5.  Tan, D.-X.; Manchester, L. C.; Fuentes-Broto, L.; Paredes, S. D.; Reiter, R. J. (2011). “Significance and application of melatonin in the regulation of brown adipose tissue metabolism: relation to human obesity”. Obesity Reviews 12 (3): 167–88. doi:10.1111/j.1467-789X.2010.00756.x. PMID 20557470.

6.  “Properly Timed Light, Melatonin Lift Winter Depression By Syncing Rhythms”. National Institute of Mental Health. 2006-05-01. Retrieved 2011-08-17.

7. Mills, Edward; Wu, Ping; Seely, Dugald; Guyatt, Gordon (2005). “Melatonin in the treatment of cancer: a systematic review of randomized controlled trials and meta-analysis”. Journal of Pineal Research 39 (4): 360–6. doi:10.1111/j.1600-079X.2005.00258.x. PMID 16207291.

8. Reiter, R; Herman, T; Meltz, M (1996). “Melatonin and radioprotection from genetic damage: In vivo/in vitro studies with human volunteers”. Mutation Research/Genetic Toxicology 371 (3–4): 221–8. doi:10.1016/S0165-1218(96)90110-X.

9. Reiter, RJ; Herman, TS; Meltz, ML (1998). “Melatonin reduces gamma radiation-induced primary DNA damage in human blood lymphocytes”. Mutation research 397 (2): 203–8. PMID 9541644.

10. Maestroni, Georges JM (2001). “The immunotherapeutic potential of melatonin”. Expert Opinion on Investigational Drugs 10 (3): 467–76. doi:10.1517/13543784.10.3.467. PMID 11227046.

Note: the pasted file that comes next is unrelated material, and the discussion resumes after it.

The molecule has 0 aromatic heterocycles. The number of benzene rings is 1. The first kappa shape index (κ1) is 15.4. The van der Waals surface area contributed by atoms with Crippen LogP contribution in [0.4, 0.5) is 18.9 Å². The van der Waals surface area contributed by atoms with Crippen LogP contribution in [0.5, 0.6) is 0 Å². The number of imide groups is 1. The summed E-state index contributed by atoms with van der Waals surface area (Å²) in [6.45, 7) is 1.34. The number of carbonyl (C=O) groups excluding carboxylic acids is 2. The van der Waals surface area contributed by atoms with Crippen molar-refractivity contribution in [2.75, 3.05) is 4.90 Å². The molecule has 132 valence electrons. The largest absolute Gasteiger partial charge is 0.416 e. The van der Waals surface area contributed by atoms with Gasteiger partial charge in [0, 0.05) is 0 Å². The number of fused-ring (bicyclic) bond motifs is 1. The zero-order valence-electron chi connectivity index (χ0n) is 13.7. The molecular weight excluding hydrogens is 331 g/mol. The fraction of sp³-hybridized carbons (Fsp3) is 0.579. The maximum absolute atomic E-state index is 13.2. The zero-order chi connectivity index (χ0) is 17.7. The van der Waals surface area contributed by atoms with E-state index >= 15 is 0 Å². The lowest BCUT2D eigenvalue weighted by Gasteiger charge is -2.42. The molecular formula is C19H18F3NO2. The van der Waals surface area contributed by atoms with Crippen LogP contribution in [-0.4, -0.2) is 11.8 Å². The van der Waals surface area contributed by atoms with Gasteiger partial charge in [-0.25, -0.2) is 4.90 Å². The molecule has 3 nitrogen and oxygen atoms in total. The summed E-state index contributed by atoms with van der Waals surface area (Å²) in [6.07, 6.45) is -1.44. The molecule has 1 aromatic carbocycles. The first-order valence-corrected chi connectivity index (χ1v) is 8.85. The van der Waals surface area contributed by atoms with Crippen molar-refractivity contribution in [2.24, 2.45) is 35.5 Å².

11.  Carrillo-Vico, A; Reiter, RJ; Lardone, PJ; Herrera, JL; Fernández-Montesinos, R; Guerrero, JM; Pozo, D (2006). “The modulatory role of melatonin on immune responsiveness”. Current opinion in investigational drugs (London, England : 2000) 7 (5): 423–31. PMID 16729718.

12. Zhdanova, I. V. (2001). “Melatonin Treatment for Age-Related Insomnia”. Journal of Clinical Endocrinology & Metabolism 86 (10): 4727–30. doi:10.1210/jc.86.10.4727.

13. Lewis, Alan (1999). Melatonin and the Biological Clock. McGraw-Hill. p. 23. ISBN 0-87983-734-9

14. Lewy, Alfred J.; Emens, Jonathan S.; Sack, Robert L.; Hasler, Brant P.; Bernert, Rebecca A. (2002). “Low, but not high, doses of melatonin entrained a free-running blind person with a long circadian period”. Chronobiology International 19 (3): 649–58. doi:10.1081/CBI-120004546. PMID 12069043.

15.  Sack, Robert L.; Brandes, Richard W.; Kendall, Adam R.; Lewy, Alfred J. (2000). “Entrainment of Free-Running Circadian Rhythms by Melatonin in Blind People”. New England Journal of Medicine 343 (15): 1070–77. doi:10.1056/NEJM200010123431503. PMID 11027741.

16. Brent Bauer, M.D.. “Melatonin side effects: What are the risks?”. Mayo Clinic. Retrieved 2011-08-17.